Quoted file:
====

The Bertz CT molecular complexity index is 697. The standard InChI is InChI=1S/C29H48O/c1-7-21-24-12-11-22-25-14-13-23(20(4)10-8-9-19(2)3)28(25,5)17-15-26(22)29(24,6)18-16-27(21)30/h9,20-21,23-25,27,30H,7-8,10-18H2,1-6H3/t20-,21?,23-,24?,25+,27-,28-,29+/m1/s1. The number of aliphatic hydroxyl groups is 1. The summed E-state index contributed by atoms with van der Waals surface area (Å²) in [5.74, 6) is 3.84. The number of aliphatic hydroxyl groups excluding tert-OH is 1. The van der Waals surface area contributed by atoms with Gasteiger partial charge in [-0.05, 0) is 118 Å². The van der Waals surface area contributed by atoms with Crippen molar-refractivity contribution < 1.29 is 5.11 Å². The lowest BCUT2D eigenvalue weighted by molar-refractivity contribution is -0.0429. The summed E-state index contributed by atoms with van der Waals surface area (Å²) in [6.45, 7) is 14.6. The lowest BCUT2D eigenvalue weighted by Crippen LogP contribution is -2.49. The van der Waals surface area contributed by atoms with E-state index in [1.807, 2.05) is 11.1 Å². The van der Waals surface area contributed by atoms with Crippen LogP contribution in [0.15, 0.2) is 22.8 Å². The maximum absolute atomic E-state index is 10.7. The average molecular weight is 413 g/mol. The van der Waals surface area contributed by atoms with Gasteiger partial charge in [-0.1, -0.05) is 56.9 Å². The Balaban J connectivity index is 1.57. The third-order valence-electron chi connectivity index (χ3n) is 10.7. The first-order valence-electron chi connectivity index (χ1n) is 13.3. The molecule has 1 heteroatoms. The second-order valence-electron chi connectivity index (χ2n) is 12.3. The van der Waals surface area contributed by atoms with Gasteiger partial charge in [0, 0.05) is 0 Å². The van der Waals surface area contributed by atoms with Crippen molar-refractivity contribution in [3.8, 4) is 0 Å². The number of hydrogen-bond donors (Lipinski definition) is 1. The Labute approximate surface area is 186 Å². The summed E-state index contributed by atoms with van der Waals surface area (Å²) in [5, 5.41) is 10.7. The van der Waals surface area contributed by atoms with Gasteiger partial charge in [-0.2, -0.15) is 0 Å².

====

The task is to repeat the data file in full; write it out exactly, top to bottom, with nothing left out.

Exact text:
The Bertz CT molecular complexity index is 697. The standard InChI is InChI=1S/C29H48O/c1-7-21-24-12-11-22-25-14-13-23(20(4)10-8-9-19(2)3)28(25,5)17-15-26(22)29(24,6)18-16-27(21)30/h9,20-21,23-25,27,30H,7-8,10-18H2,1-6H3/t20-,21?,23-,24?,25+,27-,28-,29+/m1/s1. The number of aliphatic hydroxyl groups is 1. The summed E-state index contributed by atoms with van der Waals surface area (Å²) in [5.74, 6) is 3.84. The number of aliphatic hydroxyl groups excluding tert-OH is 1. The van der Waals surface area contributed by atoms with Gasteiger partial charge in [-0.05, 0) is 118 Å². The van der Waals surface area contributed by atoms with Crippen molar-refractivity contribution < 1.29 is 5.11 Å². The lowest BCUT2D eigenvalue weighted by molar-refractivity contribution is -0.0429. The summed E-state index contributed by atoms with van der Waals surface area (Å²) in [6.45, 7) is 14.6. The lowest BCUT2D eigenvalue weighted by Crippen LogP contribution is -2.49. The van der Waals surface area contributed by atoms with E-state index in [1.807, 2.05) is 11.1 Å². The van der Waals surface area contributed by atoms with Crippen LogP contribution in [0.15, 0.2) is 22.8 Å². The maximum absolute atomic E-state index is 10.7. The average molecular weight is 413 g/mol. The van der Waals surface area contributed by atoms with Gasteiger partial charge in [-0.1, -0.05) is 56.9 Å². The Balaban J connectivity index is 1.57. The third-order valence-electron chi connectivity index (χ3n) is 10.7. The first-order valence-electron chi connectivity index (χ1n) is 13.3. The molecule has 1 heteroatoms. The second-order valence-electron chi connectivity index (χ2n) is 12.3. The van der Waals surface area contributed by atoms with Gasteiger partial charge in [0, 0.05) is 0 Å². The van der Waals surface area contributed by atoms with Crippen molar-refractivity contribution in [3.8, 4) is 0 Å². The number of hydrogen-bond donors (Lipinski definition) is 1. The Labute approximate surface area is 186 Å². The summed E-state index contributed by atoms with van der Waals surface area (Å²) in [5, 5.41) is 10.7. The van der Waals surface area contributed by atoms with Gasteiger partial charge in [-0.2, -0.15) is 0 Å².